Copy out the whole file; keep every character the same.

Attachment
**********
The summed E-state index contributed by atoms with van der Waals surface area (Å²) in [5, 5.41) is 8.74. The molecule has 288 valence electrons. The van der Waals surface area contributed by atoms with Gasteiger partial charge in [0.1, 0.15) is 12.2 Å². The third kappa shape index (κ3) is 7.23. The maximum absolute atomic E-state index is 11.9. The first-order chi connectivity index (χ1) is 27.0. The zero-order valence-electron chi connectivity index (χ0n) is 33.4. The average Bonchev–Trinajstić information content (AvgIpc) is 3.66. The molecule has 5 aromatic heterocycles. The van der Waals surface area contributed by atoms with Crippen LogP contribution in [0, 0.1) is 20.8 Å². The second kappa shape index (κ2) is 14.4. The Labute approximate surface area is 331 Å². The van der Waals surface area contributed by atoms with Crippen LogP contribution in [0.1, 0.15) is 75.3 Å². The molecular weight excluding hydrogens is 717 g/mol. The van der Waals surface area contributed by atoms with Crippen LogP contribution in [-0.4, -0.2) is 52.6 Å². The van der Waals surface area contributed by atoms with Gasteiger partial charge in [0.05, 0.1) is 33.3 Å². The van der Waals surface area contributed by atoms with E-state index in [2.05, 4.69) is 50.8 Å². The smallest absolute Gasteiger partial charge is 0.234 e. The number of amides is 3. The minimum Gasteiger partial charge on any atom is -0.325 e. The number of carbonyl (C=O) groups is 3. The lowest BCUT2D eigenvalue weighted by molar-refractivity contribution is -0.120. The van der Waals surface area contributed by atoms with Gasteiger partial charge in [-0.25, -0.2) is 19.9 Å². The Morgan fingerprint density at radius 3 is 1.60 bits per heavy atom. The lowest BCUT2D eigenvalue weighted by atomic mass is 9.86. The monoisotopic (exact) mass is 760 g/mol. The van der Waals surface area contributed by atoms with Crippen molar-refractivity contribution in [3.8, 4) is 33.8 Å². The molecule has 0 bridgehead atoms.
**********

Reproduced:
The summed E-state index contributed by atoms with van der Waals surface area (Å²) in [5, 5.41) is 8.74. The molecule has 288 valence electrons. The van der Waals surface area contributed by atoms with Gasteiger partial charge in [0.1, 0.15) is 12.2 Å². The third kappa shape index (κ3) is 7.23. The maximum absolute atomic E-state index is 11.9. The first-order chi connectivity index (χ1) is 27.0. The zero-order valence-electron chi connectivity index (χ0n) is 33.4. The average Bonchev–Trinajstić information content (AvgIpc) is 3.66. The molecule has 5 aromatic heterocycles. The van der Waals surface area contributed by atoms with Crippen LogP contribution in [0, 0.1) is 20.8 Å². The second kappa shape index (κ2) is 14.4. The Labute approximate surface area is 331 Å². The van der Waals surface area contributed by atoms with Crippen LogP contribution in [0.1, 0.15) is 75.3 Å². The molecular weight excluding hydrogens is 717 g/mol. The van der Waals surface area contributed by atoms with Crippen LogP contribution in [-0.4, -0.2) is 52.6 Å². The van der Waals surface area contributed by atoms with Gasteiger partial charge in [0.05, 0.1) is 33.3 Å². The van der Waals surface area contributed by atoms with E-state index in [2.05, 4.69) is 50.8 Å². The smallest absolute Gasteiger partial charge is 0.234 e. The number of amides is 3. The minimum Gasteiger partial charge on any atom is -0.325 e. The number of carbonyl (C=O) groups is 3. The lowest BCUT2D eigenvalue weighted by molar-refractivity contribution is -0.120. The van der Waals surface area contributed by atoms with Gasteiger partial charge in [-0.25, -0.2) is 19.9 Å². The Morgan fingerprint density at radius 3 is 1.60 bits per heavy atom. The lowest BCUT2D eigenvalue weighted by atomic mass is 9.86. The monoisotopic (exact) mass is 760 g/mol. The van der Waals surface area contributed by atoms with Crippen molar-refractivity contribution in [3.8, 4) is 33.8 Å². The molecule has 0 bridgehead atoms.